select file#, name from


where file# in (select file#

from v$datafile_header

where status=’OFFLINE’);

You may issue the following SQL statement to change the status of the required datafile(s) from “OFFLINE” to “ONLINE”:

alter database datafile <file#> online;

If we are lucky that the required log sequence# is still available in the online redologs and the corresponding redologmember is still physically existing on disk, then we may apply them instead of the archivelog. To confirm, issue the following query, as shown below, that is to determine the redolog member(s) that you can apply to recover the database:

set echo on feedback on pagesize 100 numwidth 16
alter session set nls_date_format = ‘DD-MON-YYYY HH24:MI:SS’;

select LF.member,, L.thread#, L.sequence#, L.status,L.first_change#, L.first_time, DF.min_checkpoint_change#
from v$log L, v$logfile LF,
(select min(checkpoint_change#) min_checkpoint_change#
from v$datafile_headerwhere status=’ONLINE’) DF
where =
and L.first_change# >= DF.min_checkpoint_change#;

If the above query returns no rows, because the V$DATABASE.CONTROLFILE_TYPE has a value of “BACKUP”, then try to apply each of the redolog members one at a time during the recovery. You may run the following query to determine theredolog members:

select * from v$logfile;

If you have tried to apply all of the online redolog members instead of an archivelog during the recovery, but you always received the ORA-00310 error, as shown in the example below, then the log sequence# required for recovery is no longer available in the online redolog.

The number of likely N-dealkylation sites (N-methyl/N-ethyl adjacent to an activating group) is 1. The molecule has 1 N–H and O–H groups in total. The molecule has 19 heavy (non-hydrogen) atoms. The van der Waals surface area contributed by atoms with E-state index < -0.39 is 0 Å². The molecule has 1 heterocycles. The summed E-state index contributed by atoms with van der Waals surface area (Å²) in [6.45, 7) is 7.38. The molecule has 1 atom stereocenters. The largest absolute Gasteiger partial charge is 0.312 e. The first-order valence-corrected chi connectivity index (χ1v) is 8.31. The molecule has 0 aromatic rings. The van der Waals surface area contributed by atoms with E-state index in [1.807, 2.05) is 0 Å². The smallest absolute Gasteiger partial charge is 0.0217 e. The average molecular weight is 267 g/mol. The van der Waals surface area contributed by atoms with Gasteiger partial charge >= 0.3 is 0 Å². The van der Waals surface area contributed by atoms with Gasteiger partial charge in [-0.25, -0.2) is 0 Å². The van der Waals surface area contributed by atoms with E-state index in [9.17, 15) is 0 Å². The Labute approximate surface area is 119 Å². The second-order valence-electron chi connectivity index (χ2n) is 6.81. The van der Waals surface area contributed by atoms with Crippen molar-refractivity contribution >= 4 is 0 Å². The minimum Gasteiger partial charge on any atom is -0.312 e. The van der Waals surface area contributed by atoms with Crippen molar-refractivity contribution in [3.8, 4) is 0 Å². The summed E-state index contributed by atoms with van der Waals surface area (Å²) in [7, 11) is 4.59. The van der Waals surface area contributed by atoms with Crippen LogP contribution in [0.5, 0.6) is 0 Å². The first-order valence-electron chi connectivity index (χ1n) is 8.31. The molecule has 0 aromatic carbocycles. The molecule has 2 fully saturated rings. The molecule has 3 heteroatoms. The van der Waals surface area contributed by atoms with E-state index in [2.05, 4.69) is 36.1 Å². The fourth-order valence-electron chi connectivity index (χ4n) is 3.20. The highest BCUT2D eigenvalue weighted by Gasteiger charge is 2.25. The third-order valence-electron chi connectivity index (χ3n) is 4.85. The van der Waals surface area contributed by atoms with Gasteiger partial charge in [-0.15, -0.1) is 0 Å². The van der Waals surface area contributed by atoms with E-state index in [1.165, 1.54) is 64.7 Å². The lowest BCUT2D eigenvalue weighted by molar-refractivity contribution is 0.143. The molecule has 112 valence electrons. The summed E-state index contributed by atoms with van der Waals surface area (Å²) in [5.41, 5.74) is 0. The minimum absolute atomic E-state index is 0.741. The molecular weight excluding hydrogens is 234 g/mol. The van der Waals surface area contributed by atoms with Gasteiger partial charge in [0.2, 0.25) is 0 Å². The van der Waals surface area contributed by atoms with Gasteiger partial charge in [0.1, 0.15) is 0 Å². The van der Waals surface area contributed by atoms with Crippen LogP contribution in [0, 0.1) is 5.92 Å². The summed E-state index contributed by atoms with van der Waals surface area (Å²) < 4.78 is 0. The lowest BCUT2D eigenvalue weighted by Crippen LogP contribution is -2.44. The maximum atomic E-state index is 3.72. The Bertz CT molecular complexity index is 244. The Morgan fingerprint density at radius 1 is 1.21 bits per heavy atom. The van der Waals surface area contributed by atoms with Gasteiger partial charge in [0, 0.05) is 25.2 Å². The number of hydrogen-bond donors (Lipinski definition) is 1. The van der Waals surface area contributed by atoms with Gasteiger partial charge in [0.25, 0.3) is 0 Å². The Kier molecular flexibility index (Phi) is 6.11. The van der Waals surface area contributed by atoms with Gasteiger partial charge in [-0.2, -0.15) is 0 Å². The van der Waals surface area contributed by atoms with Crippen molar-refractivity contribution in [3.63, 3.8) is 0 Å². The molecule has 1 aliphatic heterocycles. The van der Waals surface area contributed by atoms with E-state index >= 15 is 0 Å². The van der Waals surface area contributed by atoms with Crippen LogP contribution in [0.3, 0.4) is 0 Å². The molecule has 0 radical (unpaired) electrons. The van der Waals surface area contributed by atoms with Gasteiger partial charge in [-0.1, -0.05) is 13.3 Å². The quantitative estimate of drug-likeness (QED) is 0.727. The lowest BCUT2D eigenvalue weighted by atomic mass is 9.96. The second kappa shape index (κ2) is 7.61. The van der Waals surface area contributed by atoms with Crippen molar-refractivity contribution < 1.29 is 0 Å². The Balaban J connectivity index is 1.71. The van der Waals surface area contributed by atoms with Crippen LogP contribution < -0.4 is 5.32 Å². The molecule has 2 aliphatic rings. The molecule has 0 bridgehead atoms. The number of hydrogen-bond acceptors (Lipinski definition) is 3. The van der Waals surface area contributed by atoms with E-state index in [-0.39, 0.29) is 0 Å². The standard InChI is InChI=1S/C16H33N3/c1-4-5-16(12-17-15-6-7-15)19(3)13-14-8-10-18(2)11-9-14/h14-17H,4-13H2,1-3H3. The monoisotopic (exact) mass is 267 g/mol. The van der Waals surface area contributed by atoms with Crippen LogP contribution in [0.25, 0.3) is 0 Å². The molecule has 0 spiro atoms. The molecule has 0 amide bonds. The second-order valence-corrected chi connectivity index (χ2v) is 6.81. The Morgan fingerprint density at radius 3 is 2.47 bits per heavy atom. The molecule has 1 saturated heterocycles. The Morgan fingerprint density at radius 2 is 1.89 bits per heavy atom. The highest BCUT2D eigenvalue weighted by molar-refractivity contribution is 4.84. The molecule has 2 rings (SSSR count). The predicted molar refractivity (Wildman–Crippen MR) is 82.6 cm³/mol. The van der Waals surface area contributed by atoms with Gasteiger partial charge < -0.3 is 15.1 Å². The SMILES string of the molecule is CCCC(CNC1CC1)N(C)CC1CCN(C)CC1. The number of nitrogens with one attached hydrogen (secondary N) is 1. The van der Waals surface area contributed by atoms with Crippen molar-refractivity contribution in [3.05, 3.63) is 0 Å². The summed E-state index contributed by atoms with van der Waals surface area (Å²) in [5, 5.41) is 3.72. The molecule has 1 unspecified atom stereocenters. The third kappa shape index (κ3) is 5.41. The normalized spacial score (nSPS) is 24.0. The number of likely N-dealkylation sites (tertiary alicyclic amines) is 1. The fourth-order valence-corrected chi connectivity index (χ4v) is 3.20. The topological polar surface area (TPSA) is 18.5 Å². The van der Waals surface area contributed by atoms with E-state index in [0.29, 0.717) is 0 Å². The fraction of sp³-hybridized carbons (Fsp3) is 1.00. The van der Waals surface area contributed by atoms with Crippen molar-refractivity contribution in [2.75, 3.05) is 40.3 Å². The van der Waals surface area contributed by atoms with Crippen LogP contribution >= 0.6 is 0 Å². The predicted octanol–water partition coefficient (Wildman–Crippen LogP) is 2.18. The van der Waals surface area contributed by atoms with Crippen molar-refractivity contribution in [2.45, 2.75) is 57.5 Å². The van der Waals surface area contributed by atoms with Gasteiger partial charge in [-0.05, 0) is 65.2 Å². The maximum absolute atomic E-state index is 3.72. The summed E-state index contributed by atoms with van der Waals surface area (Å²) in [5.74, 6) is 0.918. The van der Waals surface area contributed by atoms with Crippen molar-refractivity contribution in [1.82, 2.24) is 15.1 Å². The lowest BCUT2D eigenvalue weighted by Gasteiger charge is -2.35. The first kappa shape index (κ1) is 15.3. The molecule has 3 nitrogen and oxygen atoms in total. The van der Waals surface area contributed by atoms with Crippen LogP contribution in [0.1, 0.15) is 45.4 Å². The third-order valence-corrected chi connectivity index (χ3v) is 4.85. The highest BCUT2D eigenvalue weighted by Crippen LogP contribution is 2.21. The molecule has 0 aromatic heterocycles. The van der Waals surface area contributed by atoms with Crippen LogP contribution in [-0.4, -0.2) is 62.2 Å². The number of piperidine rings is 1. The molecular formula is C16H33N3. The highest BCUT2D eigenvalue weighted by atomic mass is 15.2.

ORA-00279: change 189189555 generated at 11/03/2007 09:27:46 needed for thread 1

ORA-00289: suggestion : +BACKUP

ORA-00280: change 189189555 for thread 1 is in sequence #428

Specify log: {<RET>=suggested | filename | AUTO | CANCEL}


ORA-00310: archived log contains sequence 503; sequence 428 required

ORA-00334: archived log: ‘+BACKUP/prmy/onlinelog/group_2.258.603422107’

After trying all of the possible solutions mentioned above, but you still cannot open the database, because the archivelog required for recovery is either missing, lost or corrupted, or the corresponding log sequence# is no longer available in theonline redolog, since they are already overwritten during the redolog switches, then we cannot normally open the database, since the datafiles are in an inconsistent state. So, the following are the 3 options available to allow you to open the database:


Force open the database by setting some hidden parameters in the init.ora. Note that you can only do this under the guidance of Oracle Support with a service request. As per Oracle Metalink,  there is no 100% guarantee that this will open the database. However, once the database is opened, then we must immediately rebuild the database.

Database rebuild means doing the following, namely:

(1) perform a full-database export

(2) create a brand new and separate database

(3) import the recent export dump.

This option can be tedious and time consuming, but once we successfullyopen the new database, then we expect minimal or perhaps no data loss at all. Before you try this option, ensure that you have a good and valid backup of the current database.

When recovery process is initiated using backup controlfile, it will output recovery succeeded but inorder to open the database the datafiles should be in consistent state.

SQL> recover database until cancel using backup controlfile;
ORA-00279: change 9867098396261 generated at 03/21/2008 13:37:44 needed for
thread 1
ORA-00289: suggestion : /arcredo/XSCLFY/log1_648355446_2093.arc
ORA-00280: change 9867098396261 for thread 1 is in sequence #2093Specify log: {=suggested | filename | AUTO | CANCEL}
ORA-01547: warning: RECOVER succeeded but OPEN RESETLOGS would get error below
ORA-01195: online backup of file 1 needs more recovery to be consistent